Debating on leadership selectorate_how should we choose a party leader?

Politics at the Centre: the selection and removal of party leaders in the Anglo Parliamentary Democracies,
*William Cross
*Andre Blais
Oxford University Press.2012. Page 168-171

Rational of focusing on the leadership selection:

We began this book with the twin observation that political parties operate at the center of modern democracies, and that their leaders exercise considerable authority over political affairs both within and outside the party.
We have argued that given this centrality of party leaders in public decision-making, it is important to consider how they are elected, and, how, and to whom, they are held to account.

Rational of broadening party leadership selectorate

① Anti-elite

Elite control of the leadership selection process is perceived to be ‘anti-democratic’
greater democratization of the selectorates

② Strategy to attract new members

The leadership campaign is an opportunity for the party to revitalize by attracting new members, and that the participation of large numbers of voters gives the leader greater legitimacy and a broader mandate

③ Prevention of declining membership

Parties have an interest in building an activist core. Declining rates of voter turnout in many countries make these local, priming activities all the more important. Parties also benefit from large membership through claims that this provides them with greater legitimacy and strengthens their ties with civil society.
(Seyd, 1999) One of the reasons their numbers are in declining is because of a sense on the part of partisans that there is little meaningful power granted to rank-and-file members. (Cross and Yong, 2008) They increasingly view parties as elite dominated. Including members in the choice of the leader provides them with influence over one of the party’s most important decisions may provide an important incentive to membership.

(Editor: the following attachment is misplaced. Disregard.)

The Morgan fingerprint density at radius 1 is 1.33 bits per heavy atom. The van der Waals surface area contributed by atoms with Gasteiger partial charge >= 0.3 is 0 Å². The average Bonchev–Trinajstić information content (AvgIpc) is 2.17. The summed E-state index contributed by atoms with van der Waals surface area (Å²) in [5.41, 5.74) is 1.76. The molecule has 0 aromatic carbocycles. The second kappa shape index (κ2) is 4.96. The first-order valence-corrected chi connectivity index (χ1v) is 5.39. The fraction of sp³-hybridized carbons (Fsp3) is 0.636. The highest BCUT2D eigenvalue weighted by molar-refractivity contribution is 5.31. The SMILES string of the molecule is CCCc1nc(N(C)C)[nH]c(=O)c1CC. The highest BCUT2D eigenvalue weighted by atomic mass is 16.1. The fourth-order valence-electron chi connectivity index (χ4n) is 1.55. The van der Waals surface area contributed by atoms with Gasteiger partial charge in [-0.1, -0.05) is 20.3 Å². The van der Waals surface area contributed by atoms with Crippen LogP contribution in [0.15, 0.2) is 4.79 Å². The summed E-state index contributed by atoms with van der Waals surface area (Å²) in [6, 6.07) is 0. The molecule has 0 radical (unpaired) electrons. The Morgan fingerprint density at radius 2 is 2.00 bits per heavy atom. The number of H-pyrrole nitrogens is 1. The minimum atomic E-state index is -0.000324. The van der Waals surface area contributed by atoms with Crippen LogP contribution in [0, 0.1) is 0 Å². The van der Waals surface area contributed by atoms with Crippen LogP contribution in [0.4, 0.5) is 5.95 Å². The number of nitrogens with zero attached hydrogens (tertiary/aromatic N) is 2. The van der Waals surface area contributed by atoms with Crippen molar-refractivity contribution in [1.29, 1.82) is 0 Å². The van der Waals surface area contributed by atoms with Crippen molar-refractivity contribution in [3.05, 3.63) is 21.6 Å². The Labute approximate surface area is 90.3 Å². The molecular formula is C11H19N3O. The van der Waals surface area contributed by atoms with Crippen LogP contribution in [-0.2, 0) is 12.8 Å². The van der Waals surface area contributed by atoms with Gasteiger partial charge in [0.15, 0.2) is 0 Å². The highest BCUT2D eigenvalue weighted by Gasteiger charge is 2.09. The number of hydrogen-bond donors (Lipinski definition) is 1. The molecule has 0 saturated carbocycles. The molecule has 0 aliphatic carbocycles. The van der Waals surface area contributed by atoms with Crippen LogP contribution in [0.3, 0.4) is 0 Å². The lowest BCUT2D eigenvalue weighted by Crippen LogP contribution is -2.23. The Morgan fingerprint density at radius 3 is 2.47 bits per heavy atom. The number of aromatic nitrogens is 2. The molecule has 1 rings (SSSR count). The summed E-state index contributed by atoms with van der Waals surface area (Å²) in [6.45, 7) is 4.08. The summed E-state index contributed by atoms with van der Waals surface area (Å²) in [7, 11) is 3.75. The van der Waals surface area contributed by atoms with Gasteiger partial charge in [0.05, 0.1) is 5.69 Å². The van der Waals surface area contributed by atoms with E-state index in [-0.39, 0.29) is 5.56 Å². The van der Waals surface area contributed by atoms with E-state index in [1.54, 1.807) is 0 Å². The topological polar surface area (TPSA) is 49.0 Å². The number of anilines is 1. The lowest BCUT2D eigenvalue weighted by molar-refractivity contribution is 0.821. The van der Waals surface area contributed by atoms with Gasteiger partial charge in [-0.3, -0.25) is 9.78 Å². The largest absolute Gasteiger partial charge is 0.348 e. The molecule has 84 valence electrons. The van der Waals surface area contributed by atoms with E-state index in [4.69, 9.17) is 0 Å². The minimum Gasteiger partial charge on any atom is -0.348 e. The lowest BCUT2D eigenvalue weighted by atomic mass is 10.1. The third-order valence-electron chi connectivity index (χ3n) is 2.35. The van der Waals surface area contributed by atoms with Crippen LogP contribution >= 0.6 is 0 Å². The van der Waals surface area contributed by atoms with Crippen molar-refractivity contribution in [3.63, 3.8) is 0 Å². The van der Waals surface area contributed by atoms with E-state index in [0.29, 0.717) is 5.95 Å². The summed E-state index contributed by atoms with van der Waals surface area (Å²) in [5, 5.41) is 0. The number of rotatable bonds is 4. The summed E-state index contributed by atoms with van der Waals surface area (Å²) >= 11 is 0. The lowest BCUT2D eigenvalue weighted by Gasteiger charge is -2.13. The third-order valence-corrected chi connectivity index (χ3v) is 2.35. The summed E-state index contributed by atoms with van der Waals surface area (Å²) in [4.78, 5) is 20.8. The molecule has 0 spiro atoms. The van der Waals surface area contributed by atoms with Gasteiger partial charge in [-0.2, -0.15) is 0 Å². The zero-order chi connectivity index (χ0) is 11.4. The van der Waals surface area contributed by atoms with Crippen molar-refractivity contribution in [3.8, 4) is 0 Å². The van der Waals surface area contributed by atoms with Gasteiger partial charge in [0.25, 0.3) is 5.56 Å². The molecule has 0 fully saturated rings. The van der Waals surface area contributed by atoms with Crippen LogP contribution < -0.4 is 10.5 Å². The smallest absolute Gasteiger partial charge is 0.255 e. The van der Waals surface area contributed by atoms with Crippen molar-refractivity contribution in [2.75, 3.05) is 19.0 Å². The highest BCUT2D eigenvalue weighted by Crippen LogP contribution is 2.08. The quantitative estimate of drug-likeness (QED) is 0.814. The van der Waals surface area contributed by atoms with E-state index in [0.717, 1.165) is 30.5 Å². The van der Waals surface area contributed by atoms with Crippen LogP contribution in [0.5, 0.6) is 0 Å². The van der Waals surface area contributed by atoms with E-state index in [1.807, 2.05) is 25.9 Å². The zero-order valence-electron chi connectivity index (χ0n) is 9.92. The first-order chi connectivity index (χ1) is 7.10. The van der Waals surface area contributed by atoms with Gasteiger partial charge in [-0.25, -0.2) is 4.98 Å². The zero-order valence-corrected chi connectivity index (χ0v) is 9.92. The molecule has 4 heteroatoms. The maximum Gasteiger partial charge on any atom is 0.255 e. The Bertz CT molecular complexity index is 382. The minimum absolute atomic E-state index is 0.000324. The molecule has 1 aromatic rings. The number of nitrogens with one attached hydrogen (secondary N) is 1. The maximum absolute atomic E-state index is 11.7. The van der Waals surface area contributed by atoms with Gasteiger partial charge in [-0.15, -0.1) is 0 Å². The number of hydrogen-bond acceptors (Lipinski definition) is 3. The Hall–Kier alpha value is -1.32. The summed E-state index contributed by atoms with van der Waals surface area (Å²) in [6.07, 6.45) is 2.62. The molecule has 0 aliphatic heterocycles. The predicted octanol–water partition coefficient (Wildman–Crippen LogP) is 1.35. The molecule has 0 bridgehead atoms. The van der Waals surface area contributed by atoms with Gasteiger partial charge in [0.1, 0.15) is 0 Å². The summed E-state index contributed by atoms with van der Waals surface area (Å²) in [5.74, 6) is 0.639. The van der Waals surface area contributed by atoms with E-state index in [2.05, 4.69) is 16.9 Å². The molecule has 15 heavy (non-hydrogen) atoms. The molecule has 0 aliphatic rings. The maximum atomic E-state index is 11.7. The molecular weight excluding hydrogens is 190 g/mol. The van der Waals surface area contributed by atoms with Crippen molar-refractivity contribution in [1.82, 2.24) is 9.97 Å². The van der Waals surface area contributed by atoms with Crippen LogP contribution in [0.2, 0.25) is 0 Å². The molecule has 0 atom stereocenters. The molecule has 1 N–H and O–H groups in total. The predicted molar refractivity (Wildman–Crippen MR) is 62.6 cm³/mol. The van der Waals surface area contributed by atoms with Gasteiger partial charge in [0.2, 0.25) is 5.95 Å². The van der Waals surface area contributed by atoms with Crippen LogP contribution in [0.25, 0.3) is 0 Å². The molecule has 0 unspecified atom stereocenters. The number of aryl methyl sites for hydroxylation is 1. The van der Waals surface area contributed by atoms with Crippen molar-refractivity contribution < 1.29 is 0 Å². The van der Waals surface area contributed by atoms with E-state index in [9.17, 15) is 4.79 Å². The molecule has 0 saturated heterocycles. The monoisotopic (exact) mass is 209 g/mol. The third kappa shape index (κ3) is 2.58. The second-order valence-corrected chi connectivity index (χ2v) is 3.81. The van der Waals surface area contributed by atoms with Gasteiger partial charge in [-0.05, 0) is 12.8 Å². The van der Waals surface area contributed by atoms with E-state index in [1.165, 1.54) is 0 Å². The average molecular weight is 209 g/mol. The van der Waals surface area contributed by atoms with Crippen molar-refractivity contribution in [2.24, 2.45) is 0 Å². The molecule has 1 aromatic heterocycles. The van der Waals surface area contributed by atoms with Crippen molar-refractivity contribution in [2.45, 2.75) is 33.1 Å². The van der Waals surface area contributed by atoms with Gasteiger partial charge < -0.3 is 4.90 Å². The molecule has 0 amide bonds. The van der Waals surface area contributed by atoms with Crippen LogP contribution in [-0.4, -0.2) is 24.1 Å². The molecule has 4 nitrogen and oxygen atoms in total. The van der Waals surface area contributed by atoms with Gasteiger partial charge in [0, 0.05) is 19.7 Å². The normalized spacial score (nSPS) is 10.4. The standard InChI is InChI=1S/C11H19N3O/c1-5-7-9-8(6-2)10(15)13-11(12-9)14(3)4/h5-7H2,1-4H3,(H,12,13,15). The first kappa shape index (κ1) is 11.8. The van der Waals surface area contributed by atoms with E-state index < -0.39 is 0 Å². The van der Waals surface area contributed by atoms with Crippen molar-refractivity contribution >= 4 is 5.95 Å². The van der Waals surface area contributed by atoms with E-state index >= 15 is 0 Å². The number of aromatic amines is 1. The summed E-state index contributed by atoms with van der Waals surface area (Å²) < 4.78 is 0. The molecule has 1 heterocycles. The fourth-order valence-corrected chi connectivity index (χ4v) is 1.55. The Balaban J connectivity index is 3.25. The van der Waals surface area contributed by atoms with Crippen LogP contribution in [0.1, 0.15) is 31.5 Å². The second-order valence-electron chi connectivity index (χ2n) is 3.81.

Rational of Limitations on the size of selectorate

① Professional and effective judgment

It is the parliamentary who are best to judge the relative merits of would-be leaders.one of the principal tasks of the leader is to direct the party in parliament and that it is crucial that she has the support of the parliamentary caucus to do so effectively. The MPs are best situated to judge the candidates’ abilities to lead the party in election campaigns. It is in the party’s interest to place the selection authority with those who have a strong personal incentive to choose an electorally successful leader. 

(But is it for party’s interests or for the people?)

② Threatens the integrity of the party

It undercuts the integrity of the party. It places brand new recruits, with no history of party activism, on equal footing with longtime activities who have an ongoing commitment to the party’s well-being. This has led to charges of the leadership being decided by ‘tourists’ to the party.

*Seyd,Partrick 1999. “New Parties/New Politics? A Case Study of the British Labor Party” Party Politics 5 (3), pp383-405

*Cross, William & Lisa Yong. 2008. “Factors Influencing the Decision of Young Political Engaged to Join a Political Party: A Investigation of the Canadian Case”, Party Politics 14 (3), pp. 345-69.

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